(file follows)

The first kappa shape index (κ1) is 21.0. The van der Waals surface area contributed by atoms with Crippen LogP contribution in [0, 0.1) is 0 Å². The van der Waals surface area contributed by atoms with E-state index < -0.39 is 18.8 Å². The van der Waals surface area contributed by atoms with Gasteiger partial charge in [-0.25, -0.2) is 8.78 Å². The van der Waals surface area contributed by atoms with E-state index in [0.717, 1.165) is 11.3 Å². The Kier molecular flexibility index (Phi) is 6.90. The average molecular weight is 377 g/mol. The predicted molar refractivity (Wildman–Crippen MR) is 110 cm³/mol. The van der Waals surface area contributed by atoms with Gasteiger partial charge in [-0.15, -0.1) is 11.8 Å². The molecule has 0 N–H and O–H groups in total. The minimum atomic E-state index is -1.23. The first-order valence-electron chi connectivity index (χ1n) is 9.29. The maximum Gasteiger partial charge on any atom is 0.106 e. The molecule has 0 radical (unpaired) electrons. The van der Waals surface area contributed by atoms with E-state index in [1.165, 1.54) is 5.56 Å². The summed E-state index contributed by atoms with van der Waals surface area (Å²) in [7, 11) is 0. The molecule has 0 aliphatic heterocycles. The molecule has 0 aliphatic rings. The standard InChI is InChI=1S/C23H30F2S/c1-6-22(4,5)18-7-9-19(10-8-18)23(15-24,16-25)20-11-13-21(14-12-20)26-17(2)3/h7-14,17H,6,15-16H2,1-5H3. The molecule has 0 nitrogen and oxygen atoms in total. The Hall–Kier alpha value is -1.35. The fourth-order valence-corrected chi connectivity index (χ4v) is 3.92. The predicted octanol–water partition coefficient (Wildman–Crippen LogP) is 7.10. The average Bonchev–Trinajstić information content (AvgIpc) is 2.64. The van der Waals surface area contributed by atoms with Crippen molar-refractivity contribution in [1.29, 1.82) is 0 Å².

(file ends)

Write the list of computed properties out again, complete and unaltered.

The first kappa shape index (κ1) is 21.0. The van der Waals surface area contributed by atoms with Crippen LogP contribution in [0, 0.1) is 0 Å². The van der Waals surface area contributed by atoms with E-state index < -0.39 is 18.8 Å². The van der Waals surface area contributed by atoms with Gasteiger partial charge in [-0.25, -0.2) is 8.78 Å². The van der Waals surface area contributed by atoms with E-state index in [0.717, 1.165) is 11.3 Å². The Kier molecular flexibility index (Phi) is 6.90. The average molecular weight is 377 g/mol. The predicted molar refractivity (Wildman–Crippen MR) is 110 cm³/mol. The van der Waals surface area contributed by atoms with Gasteiger partial charge in [-0.15, -0.1) is 11.8 Å². The molecule has 0 N–H and O–H groups in total. The minimum atomic E-state index is -1.23. The first-order valence-electron chi connectivity index (χ1n) is 9.29. The maximum Gasteiger partial charge on any atom is 0.106 e. The molecule has 0 radical (unpaired) electrons. The van der Waals surface area contributed by atoms with E-state index in [1.165, 1.54) is 5.56 Å². The summed E-state index contributed by atoms with van der Waals surface area (Å²) in [7, 11) is 0. The molecule has 0 aliphatic heterocycles. The molecule has 0 aliphatic rings. The standard InChI is InChI=1S/C23H30F2S/c1-6-22(4,5)18-7-9-19(10-8-18)23(15-24,16-25)20-11-13-21(14-12-20)26-17(2)3/h7-14,17H,6,15-16H2,1-5H3. The molecule has 0 nitrogen and oxygen atoms in total. The Hall–Kier alpha value is -1.35. The fourth-order valence-corrected chi connectivity index (χ4v) is 3.92. The predicted octanol–water partition coefficient (Wildman–Crippen LogP) is 7.10. The average Bonchev–Trinajstić information content (AvgIpc) is 2.64. The van der Waals surface area contributed by atoms with Crippen molar-refractivity contribution in [1.29, 1.82) is 0 Å².